When deployed in combination with ground control, archaeological surface survey, and environmental research, remote sensing based upon high-resolution multispectral satellite imagery allows large areas to be evaluated efficiently by a small team of researchers and contributes to a better understanding of an archaeological landscape. In 2007 and 2008, we analyzed ca. 100 sq km of imagery centered on L'Amastuola, Italy. Combining the evaluation of high-resolution multispectral imagery with concurrent ground control led to the discovery of 29 sites and significant off-site scatters during about four weeks offieldwork. Our analysis indicates that most of the detected features reflect geological conditions amenable to past human habitation rather than subsurface archaeological remains. Earlier fieldwork by the Murge Tableland Survey (MTS) provided independent definitions for various types of sites and a large sample of sites and off-site scatters in the study area. Comparison of our remote-sensing guided efforts with the results of that survey suggests that our success rate is too high to be explained by random association and also illuminates the strengths and weaknesses of the respective methods, underscoring the need to integrate satellite image analysis with ground control and surface survey.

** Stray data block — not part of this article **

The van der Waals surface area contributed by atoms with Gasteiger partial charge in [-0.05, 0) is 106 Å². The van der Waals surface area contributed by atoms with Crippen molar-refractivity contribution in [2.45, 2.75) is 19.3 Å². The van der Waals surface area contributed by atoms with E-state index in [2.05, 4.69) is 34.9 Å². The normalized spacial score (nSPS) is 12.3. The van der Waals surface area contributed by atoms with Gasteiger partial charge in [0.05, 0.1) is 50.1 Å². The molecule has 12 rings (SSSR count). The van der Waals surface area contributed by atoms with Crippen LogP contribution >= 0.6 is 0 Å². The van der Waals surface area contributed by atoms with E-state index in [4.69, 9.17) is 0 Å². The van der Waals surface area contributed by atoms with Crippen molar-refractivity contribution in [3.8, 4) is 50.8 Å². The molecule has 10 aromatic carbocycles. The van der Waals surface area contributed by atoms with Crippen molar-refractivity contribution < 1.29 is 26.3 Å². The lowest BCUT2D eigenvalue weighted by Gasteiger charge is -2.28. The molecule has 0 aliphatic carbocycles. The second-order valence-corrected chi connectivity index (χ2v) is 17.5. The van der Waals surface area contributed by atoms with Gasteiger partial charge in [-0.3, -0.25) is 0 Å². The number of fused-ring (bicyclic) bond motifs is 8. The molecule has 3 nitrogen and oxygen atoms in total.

|Number of pages||15|
|Journal||Journal of Field Archaeology|
|Publication status||Published - Dec 2009|